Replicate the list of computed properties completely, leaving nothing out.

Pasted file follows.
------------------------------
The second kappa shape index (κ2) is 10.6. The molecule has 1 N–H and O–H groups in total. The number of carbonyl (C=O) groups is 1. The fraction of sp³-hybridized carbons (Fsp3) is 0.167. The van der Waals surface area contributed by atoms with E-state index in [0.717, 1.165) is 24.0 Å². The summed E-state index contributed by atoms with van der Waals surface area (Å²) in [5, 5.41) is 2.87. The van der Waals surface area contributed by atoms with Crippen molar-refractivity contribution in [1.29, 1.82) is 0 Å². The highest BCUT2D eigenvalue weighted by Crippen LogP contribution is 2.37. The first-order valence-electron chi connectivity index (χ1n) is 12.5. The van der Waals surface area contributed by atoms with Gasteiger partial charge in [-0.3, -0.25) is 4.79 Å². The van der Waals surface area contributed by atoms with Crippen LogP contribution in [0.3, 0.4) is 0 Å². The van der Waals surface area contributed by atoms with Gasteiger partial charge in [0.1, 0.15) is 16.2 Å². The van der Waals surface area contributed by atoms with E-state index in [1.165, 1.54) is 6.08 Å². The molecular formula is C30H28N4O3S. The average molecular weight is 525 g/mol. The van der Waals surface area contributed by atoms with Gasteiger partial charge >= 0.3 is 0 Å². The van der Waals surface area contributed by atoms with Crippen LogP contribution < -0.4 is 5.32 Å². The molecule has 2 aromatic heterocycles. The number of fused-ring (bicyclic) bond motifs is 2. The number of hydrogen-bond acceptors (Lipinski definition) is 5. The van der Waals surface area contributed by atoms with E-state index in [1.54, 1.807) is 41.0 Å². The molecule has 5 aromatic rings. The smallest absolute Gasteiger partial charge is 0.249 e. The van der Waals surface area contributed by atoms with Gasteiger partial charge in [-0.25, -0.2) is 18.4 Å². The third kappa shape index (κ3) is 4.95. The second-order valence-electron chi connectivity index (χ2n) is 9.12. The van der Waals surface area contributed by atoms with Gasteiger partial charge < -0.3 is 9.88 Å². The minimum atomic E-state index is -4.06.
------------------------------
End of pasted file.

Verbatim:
The second kappa shape index (κ2) is 10.6. The molecule has 1 N–H and O–H groups in total. The number of carbonyl (C=O) groups is 1. The fraction of sp³-hybridized carbons (Fsp3) is 0.167. The van der Waals surface area contributed by atoms with E-state index in [0.717, 1.165) is 24.0 Å². The summed E-state index contributed by atoms with van der Waals surface area (Å²) in [5, 5.41) is 2.87. The van der Waals surface area contributed by atoms with Crippen molar-refractivity contribution in [1.29, 1.82) is 0 Å². The highest BCUT2D eigenvalue weighted by Crippen LogP contribution is 2.37. The first-order valence-electron chi connectivity index (χ1n) is 12.5. The van der Waals surface area contributed by atoms with Gasteiger partial charge in [-0.3, -0.25) is 4.79 Å². The van der Waals surface area contributed by atoms with Crippen LogP contribution in [0.3, 0.4) is 0 Å². The van der Waals surface area contributed by atoms with Gasteiger partial charge in [0.1, 0.15) is 16.2 Å². The van der Waals surface area contributed by atoms with E-state index in [1.165, 1.54) is 6.08 Å². The molecular formula is C30H28N4O3S. The average molecular weight is 525 g/mol. The van der Waals surface area contributed by atoms with Gasteiger partial charge >= 0.3 is 0 Å². The van der Waals surface area contributed by atoms with Crippen LogP contribution < -0.4 is 5.32 Å². The molecule has 2 aromatic heterocycles. The number of fused-ring (bicyclic) bond motifs is 2. The number of hydrogen-bond acceptors (Lipinski definition) is 5. The van der Waals surface area contributed by atoms with E-state index in [1.54, 1.807) is 41.0 Å². The molecule has 5 aromatic rings. The smallest absolute Gasteiger partial charge is 0.249 e. The van der Waals surface area contributed by atoms with Gasteiger partial charge in [-0.25, -0.2) is 18.4 Å². The third kappa shape index (κ3) is 4.95. The second-order valence-electron chi connectivity index (χ2n) is 9.12. The van der Waals surface area contributed by atoms with Gasteiger partial charge < -0.3 is 9.88 Å². The minimum atomic E-state index is -4.06.